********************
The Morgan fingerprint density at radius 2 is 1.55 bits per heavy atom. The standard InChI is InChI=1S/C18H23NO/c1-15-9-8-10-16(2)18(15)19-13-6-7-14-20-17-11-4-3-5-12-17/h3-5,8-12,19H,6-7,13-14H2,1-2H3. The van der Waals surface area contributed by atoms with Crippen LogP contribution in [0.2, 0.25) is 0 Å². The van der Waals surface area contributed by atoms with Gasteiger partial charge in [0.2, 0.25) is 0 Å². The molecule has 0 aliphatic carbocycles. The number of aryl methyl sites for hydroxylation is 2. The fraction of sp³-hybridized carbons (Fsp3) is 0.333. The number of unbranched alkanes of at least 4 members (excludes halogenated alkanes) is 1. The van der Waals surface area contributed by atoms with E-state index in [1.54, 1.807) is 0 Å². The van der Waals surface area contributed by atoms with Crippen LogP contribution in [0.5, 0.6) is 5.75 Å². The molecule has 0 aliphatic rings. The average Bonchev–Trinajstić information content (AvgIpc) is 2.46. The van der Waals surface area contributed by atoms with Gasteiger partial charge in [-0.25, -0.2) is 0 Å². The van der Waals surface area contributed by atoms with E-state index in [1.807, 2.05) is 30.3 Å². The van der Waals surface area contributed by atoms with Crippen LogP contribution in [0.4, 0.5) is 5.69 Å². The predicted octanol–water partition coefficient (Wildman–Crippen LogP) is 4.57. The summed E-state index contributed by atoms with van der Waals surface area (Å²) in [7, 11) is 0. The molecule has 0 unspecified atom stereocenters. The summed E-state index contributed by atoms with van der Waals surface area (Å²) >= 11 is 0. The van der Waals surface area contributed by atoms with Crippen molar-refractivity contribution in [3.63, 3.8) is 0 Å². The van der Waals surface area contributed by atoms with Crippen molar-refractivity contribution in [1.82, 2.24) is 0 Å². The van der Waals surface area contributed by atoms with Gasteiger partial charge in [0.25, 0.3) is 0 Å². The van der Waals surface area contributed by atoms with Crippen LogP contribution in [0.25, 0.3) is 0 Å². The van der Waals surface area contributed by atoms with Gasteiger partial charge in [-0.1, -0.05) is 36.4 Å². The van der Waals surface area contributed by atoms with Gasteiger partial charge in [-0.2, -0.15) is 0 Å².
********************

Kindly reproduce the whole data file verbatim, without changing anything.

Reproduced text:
The Morgan fingerprint density at radius 2 is 1.55 bits per heavy atom. The standard InChI is InChI=1S/C18H23NO/c1-15-9-8-10-16(2)18(15)19-13-6-7-14-20-17-11-4-3-5-12-17/h3-5,8-12,19H,6-7,13-14H2,1-2H3. The van der Waals surface area contributed by atoms with Crippen LogP contribution in [0.2, 0.25) is 0 Å². The van der Waals surface area contributed by atoms with Gasteiger partial charge in [0.2, 0.25) is 0 Å². The molecule has 0 aliphatic carbocycles. The number of aryl methyl sites for hydroxylation is 2. The fraction of sp³-hybridized carbons (Fsp3) is 0.333. The number of unbranched alkanes of at least 4 members (excludes halogenated alkanes) is 1. The van der Waals surface area contributed by atoms with E-state index in [1.54, 1.807) is 0 Å². The van der Waals surface area contributed by atoms with Crippen LogP contribution in [0.5, 0.6) is 5.75 Å². The molecule has 0 aliphatic rings. The average Bonchev–Trinajstić information content (AvgIpc) is 2.46. The van der Waals surface area contributed by atoms with Gasteiger partial charge in [-0.25, -0.2) is 0 Å². The van der Waals surface area contributed by atoms with E-state index in [1.807, 2.05) is 30.3 Å². The van der Waals surface area contributed by atoms with Crippen LogP contribution in [0.4, 0.5) is 5.69 Å². The predicted octanol–water partition coefficient (Wildman–Crippen LogP) is 4.57. The summed E-state index contributed by atoms with van der Waals surface area (Å²) in [7, 11) is 0. The molecule has 0 unspecified atom stereocenters. The summed E-state index contributed by atoms with van der Waals surface area (Å²) >= 11 is 0. The van der Waals surface area contributed by atoms with Crippen molar-refractivity contribution in [3.63, 3.8) is 0 Å². The van der Waals surface area contributed by atoms with Crippen molar-refractivity contribution in [1.82, 2.24) is 0 Å². The van der Waals surface area contributed by atoms with Gasteiger partial charge in [0.25, 0.3) is 0 Å². The van der Waals surface area contributed by atoms with Crippen LogP contribution in [0.25, 0.3) is 0 Å². The van der Waals surface area contributed by atoms with Gasteiger partial charge in [-0.1, -0.05) is 36.4 Å². The van der Waals surface area contributed by atoms with Gasteiger partial charge in [-0.2, -0.15) is 0 Å².